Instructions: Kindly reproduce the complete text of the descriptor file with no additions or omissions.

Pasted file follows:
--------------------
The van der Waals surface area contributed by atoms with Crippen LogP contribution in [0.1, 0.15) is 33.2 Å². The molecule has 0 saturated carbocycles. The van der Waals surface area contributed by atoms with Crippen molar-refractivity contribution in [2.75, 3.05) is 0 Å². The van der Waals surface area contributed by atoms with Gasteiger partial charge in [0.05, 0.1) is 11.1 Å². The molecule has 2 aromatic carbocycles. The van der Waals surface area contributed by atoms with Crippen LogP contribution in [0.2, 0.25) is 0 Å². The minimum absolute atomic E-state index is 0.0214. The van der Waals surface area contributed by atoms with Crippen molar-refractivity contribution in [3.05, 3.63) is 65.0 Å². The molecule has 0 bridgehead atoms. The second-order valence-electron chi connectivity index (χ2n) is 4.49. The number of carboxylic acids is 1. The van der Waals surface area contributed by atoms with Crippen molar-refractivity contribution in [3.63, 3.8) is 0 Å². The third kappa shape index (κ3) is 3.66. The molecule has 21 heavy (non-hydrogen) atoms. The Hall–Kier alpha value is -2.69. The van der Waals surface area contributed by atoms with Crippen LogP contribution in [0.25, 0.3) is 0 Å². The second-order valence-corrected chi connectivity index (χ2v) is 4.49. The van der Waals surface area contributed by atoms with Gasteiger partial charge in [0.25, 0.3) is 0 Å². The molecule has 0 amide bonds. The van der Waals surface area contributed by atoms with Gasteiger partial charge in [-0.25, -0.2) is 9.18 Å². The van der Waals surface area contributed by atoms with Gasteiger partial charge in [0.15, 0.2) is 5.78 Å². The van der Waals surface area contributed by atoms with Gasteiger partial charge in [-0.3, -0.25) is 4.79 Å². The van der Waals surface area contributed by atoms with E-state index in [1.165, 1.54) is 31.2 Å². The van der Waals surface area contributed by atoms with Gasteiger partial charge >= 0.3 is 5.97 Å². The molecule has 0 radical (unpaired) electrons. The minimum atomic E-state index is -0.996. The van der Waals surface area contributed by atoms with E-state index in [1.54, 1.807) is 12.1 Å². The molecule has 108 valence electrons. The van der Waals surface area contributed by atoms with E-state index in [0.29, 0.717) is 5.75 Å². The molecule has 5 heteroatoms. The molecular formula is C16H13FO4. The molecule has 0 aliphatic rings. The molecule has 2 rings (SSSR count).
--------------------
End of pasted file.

The van der Waals surface area contributed by atoms with Crippen LogP contribution in [0.1, 0.15) is 33.2 Å². The molecule has 0 saturated carbocycles. The van der Waals surface area contributed by atoms with Crippen molar-refractivity contribution in [2.75, 3.05) is 0 Å². The van der Waals surface area contributed by atoms with Gasteiger partial charge in [0.05, 0.1) is 11.1 Å². The molecule has 2 aromatic carbocycles. The van der Waals surface area contributed by atoms with Crippen LogP contribution in [0.2, 0.25) is 0 Å². The minimum absolute atomic E-state index is 0.0214. The van der Waals surface area contributed by atoms with Crippen molar-refractivity contribution in [3.05, 3.63) is 65.0 Å². The molecule has 0 bridgehead atoms. The second-order valence-electron chi connectivity index (χ2n) is 4.49. The number of carboxylic acids is 1. The van der Waals surface area contributed by atoms with Crippen molar-refractivity contribution in [3.63, 3.8) is 0 Å². The third kappa shape index (κ3) is 3.66. The molecule has 21 heavy (non-hydrogen) atoms. The Hall–Kier alpha value is -2.69. The van der Waals surface area contributed by atoms with Crippen LogP contribution in [0.25, 0.3) is 0 Å². The second-order valence-corrected chi connectivity index (χ2v) is 4.49. The van der Waals surface area contributed by atoms with Gasteiger partial charge in [0.25, 0.3) is 0 Å². The molecule has 0 amide bonds. The van der Waals surface area contributed by atoms with Gasteiger partial charge in [-0.25, -0.2) is 9.18 Å². The van der Waals surface area contributed by atoms with Gasteiger partial charge in [0.15, 0.2) is 5.78 Å². The van der Waals surface area contributed by atoms with Gasteiger partial charge in [-0.3, -0.25) is 4.79 Å². The van der Waals surface area contributed by atoms with E-state index in [1.165, 1.54) is 31.2 Å². The van der Waals surface area contributed by atoms with Gasteiger partial charge >= 0.3 is 5.97 Å². The molecule has 0 radical (unpaired) electrons. The minimum atomic E-state index is -0.996. The van der Waals surface area contributed by atoms with E-state index in [1.54, 1.807) is 12.1 Å². The molecule has 108 valence electrons. The van der Waals surface area contributed by atoms with E-state index in [0.29, 0.717) is 5.75 Å². The molecule has 5 heteroatoms. The molecular formula is C16H13FO4. The molecule has 0 aliphatic rings. The molecule has 2 rings (SSSR count).